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ENTERTAINMENT
March 3, 2015 | By Patricia Mans, For The Inquirer
At 12, Jimera know she wants to be a teacher, and she already has what it takes to be a good one, beginning with the fact that she loves going to school. Her favorite subjects in fifth grade are English, math, and history, but, truth be told, there isn't a class that she doesn't enjoy. In addition to her own studies, she helps tutor other students in her classroom. The grownups around her describe Jimera as a born leader, intelligent, resilient, and outspoken. Charming, too. Outside school, her activities are wide-ranging, from camping, jumping rope and swimming to singing and dancing.
NEWS
February 12, 2015 | By Kathy Boccella, Inquirer Staff Writer
Only 45 percent of low-income children who eat lunch at school in Pennsylvania also eat a school breakfast, according to a report released Tuesday by a national food research group. Pennsylvania's score was several percentage points below the national average - and New Jersey's - in the School Breakfast Scorecard compiled by the Food Research and Action Center (FRAC). One notable exception, however, is Penn Wood Middle School in Darby Borough, the site of the news conference to discuss the findings.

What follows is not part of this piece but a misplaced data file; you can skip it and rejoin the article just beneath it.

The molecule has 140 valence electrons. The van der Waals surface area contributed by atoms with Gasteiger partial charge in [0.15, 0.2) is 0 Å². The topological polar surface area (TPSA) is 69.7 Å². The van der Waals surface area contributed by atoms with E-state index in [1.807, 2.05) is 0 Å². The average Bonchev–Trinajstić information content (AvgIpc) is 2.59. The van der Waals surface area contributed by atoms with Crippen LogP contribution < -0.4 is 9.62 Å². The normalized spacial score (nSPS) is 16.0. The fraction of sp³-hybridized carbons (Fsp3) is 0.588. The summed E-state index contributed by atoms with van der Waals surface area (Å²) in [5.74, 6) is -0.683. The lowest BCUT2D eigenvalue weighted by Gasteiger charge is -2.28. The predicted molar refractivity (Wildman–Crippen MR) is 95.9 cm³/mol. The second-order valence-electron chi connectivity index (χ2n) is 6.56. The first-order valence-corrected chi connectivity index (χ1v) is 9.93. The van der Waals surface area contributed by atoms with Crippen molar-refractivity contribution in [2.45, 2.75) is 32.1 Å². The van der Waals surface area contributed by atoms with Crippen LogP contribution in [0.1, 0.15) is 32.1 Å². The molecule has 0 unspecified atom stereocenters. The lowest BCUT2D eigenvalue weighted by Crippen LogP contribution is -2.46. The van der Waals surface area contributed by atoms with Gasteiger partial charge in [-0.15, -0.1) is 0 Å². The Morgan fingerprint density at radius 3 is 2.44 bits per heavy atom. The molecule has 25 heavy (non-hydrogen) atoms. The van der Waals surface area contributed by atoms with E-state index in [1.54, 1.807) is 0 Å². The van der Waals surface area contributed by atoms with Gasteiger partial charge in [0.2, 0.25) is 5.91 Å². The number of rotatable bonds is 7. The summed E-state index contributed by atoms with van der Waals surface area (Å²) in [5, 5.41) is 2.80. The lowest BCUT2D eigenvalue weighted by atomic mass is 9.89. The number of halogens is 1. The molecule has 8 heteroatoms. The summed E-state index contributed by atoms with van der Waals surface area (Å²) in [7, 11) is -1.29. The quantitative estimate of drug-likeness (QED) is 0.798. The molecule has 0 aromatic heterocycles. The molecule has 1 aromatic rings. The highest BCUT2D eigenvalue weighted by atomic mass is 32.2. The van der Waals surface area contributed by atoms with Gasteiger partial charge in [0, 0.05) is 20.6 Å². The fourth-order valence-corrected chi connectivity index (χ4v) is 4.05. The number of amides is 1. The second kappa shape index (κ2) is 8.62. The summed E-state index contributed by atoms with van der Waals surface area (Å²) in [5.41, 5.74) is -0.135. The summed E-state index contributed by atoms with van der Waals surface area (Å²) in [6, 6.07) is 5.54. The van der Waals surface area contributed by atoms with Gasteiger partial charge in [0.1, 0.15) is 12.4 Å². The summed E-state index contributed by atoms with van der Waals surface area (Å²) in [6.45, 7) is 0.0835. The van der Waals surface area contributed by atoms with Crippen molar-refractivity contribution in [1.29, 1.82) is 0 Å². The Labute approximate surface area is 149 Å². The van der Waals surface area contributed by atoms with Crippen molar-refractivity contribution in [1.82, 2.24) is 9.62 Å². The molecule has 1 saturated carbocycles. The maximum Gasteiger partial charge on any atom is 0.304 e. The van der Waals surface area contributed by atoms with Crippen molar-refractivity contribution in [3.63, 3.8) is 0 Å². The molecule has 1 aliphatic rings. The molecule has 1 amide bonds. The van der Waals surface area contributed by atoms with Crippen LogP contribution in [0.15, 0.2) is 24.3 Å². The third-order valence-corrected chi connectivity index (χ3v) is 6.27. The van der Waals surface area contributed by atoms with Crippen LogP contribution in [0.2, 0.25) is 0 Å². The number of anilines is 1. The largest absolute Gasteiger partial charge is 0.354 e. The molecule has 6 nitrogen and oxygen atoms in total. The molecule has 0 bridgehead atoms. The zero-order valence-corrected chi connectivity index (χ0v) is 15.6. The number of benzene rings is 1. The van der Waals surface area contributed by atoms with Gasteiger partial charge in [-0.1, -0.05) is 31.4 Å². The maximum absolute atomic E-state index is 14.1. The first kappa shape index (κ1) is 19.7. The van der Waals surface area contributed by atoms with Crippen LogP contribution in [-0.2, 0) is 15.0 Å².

NEWS
February 9, 2015 | By Kathy Boccella, Inquirer Staff Writer
With lagging student test scores and only about 120 students in grades K-4, Spring City Elementary School three years ago looked more like a candidate for closure than for an extreme makeover. But with the boldness of a Silicon Valley venture capitalist, the Spring-Ford Area School District gambled on a radically different approach to fixing the struggling school near the border of Montgomery and Chester Counties. It spent roughly $300,000 over three years to arm students and their classrooms - even kindergartners - with the latest desktops, iPads, Apple TVs, and smartboards.
NEWS
November 6, 2014
ISSUE | N.J. SPENDING Travel expenses So it appears that, once again, New Jersey politicians are going to be reaching into our wallets to fund transportation projects ("N.J. transportation leader: Lawmakers will find funds for projects," Nov. 1). The transportation fund is $19 billion in debt as a result of their mismanagement. Now they plan an added tax on gasoline. Is it any wonder so many move to more tax-friendly states? |Steven Bockman, Blue Anchor ISSUE | POSTELECTION Open golden door As a lifelong resident of the region, I have encountered countless hardworking immigrants drawn to this country by the same promise of a better life that led my Irish grandparents to these shores.
ENTERTAINMENT
October 28, 2014 | By David Patrick Stearns, Inquirer Music Critic
The Philadelphia Shakespeare Theater may well be the friendliest stage group in town, in the way audiences are greeted and gently indoctrinated into classical theater. As much as that friendliness is appreciated, its production of Henry V walks a line between reinterpretation and trivialization in an updated version that takes place in a modern classroom where a handful of kids reenact the play. It's a 40/60 situation, the larger proportion being the less desirable. Such ideas are often used as framing devices that disappear once the plot kicks in and the actors start playing the characters for real.